The Dynamics of Morphogenesis

Nicolas Loyer, a French Ph.D. student (seated), and Leica technical representative, Olivier Brun, look at an image of a fruit fly wing disc. Photo by George Foulsham.

It’s a summer course like no other at UC Santa Barbara or anywhere else. Spread between the lecture halls of the campus’ Kavli Institute for Theoretical Physics (KITP) and labs in the California NanoSystems Institute (CNSI), the Santa Barbara Advanced School of Quantitative Biology was abuzz with activity in 2013. Here, participants from around the world — graduate students, postdoctoral fellows and even science faculty members — rub shoulders with leading experts in the field and shed new light on the dynamics of morphogenesis. Morphogenesis is the process that converts the genetic blueprint of a multicellular organism into complex physical structure.

“This program is really unique in that it’s incredibly interdisciplinary,” said Michelle Dickinson, a senior lecturer (assistant professor) at the University of Auckland and a student in the course. “It’s physics combined with biology, and technically I’m an engineer so it combines engineering, too. It’s a great place to meet world leaders and experts, and live and eat and breathe the science that we’re trying to solve.”

The course, “New Approaches to Morphogenesis: Live Imaging and Quantitative Modeling,” presented by KITP and CNSI, brings together close to 100 international scientists from various fields to collaborate on the problem of animal development. “Quantitative biology is really a major construction project in science and so is a very natural focus for an interdisciplinary school,” said Boris Shraiman, Susan F. Gurley Professor of Theoretical Physics and Biology, permanent member of KITP and a founding co-director of the course. “Our special take on quantitative biology is to bring theoretical modeling together with experiments and integrate it and make it part and parcel of the biological method.”

Years in the making, the course is designed to advance late Scottish biologist and mathematician D’Arcy Thompson’s agenda of quantitative description outlined in his 1917 book, “On Growth and Form.” But almost a century later, these scientists are using the full power of modern imaging and molecular genetics, which makes the field ready for rapid progress. “We designed it in such a way that these experiments would be open-ended,” noted Shraiman. “We hope new collaborations will form and the work started here will continue.”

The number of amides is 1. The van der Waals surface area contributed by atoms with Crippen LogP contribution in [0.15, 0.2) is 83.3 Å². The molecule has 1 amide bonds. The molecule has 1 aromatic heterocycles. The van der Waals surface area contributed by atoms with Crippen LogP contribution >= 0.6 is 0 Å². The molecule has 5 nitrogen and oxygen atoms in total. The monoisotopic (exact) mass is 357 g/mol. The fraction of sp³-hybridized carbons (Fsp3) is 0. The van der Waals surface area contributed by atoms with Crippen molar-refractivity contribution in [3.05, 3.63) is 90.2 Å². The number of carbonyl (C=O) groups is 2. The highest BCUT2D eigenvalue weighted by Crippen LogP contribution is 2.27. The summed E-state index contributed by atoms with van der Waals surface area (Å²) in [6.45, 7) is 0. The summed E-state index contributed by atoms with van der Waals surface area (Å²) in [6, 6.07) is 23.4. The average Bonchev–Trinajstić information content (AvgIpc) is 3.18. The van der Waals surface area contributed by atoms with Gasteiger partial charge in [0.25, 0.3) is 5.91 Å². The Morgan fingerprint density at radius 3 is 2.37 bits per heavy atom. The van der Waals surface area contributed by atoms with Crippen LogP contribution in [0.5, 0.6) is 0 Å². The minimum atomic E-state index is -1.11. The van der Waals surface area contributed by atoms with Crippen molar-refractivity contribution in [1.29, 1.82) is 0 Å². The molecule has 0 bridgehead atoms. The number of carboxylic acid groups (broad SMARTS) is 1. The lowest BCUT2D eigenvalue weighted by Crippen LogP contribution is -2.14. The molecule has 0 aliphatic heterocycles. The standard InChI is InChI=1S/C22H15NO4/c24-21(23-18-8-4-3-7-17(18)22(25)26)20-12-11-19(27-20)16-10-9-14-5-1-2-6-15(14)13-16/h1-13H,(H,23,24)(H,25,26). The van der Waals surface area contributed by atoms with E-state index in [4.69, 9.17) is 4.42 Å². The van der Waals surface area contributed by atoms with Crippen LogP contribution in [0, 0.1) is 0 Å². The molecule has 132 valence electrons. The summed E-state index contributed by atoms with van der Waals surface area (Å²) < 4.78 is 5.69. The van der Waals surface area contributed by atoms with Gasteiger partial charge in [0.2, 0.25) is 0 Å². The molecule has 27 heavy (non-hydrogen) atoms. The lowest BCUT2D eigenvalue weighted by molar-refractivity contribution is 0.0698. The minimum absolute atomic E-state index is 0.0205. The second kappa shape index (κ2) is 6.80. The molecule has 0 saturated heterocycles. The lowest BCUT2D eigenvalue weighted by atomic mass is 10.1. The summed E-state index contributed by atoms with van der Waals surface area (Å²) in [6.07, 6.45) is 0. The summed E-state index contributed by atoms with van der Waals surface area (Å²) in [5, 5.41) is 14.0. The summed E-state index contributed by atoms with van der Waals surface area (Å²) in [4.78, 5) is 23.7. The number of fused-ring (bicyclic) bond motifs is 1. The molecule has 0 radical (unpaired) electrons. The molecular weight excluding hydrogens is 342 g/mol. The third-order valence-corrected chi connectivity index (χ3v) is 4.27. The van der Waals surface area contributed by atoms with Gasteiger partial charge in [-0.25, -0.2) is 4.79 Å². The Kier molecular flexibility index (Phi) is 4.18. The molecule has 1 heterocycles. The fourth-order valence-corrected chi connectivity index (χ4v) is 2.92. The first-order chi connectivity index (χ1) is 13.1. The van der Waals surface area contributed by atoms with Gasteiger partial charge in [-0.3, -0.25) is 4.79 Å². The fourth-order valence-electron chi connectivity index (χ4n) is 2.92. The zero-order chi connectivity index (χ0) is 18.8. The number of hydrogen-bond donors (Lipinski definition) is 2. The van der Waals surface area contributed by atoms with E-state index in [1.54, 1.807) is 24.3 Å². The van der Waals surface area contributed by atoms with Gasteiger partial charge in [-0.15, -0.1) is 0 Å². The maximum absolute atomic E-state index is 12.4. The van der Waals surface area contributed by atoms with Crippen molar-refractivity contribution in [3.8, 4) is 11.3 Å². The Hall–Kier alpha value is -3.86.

Michelle Dickinson, a senior lecturer at the University of Auckland, works on C. elegans’ early embryonic development. Photo by George Foulsham.

On the technical level, the course introduces several model organisms, including fruit flies, roundworms and sea squirts, and provides instruction on live imaging, micro-manipulation and genetic and chemical perturbations as quantitative tools to study developmental dynamics.

“We were able to draw on the research strength of our faculty colleagues on campus, several of whom —Denise Montell and Bill Smith from the Department of Molecular, Cellular and Developmental Biology and mechanical engineering professor Otger Càmpas — are engaged in running experimental projects,” said Shraiman.

The morphogenesis course also got outside help from such experts as Thomas Lecuit, a group leader at the Developmental Biology Institute of Marseilles. In his UCSB project, students built a single-plane illumination microscope (SPIM) and then used it for imaging rapid developmental processes taking place in fruit flies and sea squirts.

Another project, led by Thomas Gregor, an assistant professor of physics at Princeton University, examined with near molecular precision the spatiotemporal dynamics of gene expression in the fly embryo. Other projects focused on spatial arrangement and rearrangement of cells in developing tissues and on temporal fluctuations and oscillations that control cell differentiation and tissue patterning.

“What’s clear is they’ve got the right people, people with expertise from all over,” said Seth Donoughe, a Harvard graduate student who worked on the SPIM project. “My fellow students have tons of experience, lots of expertise in different areas. In terms of getting exposure to scientific stuff that people are doing and thinking, it couldn’t be better.”

- Julie Cohen, UCSB Public Affairs & Communication
KITP Newsletter, Winter 2015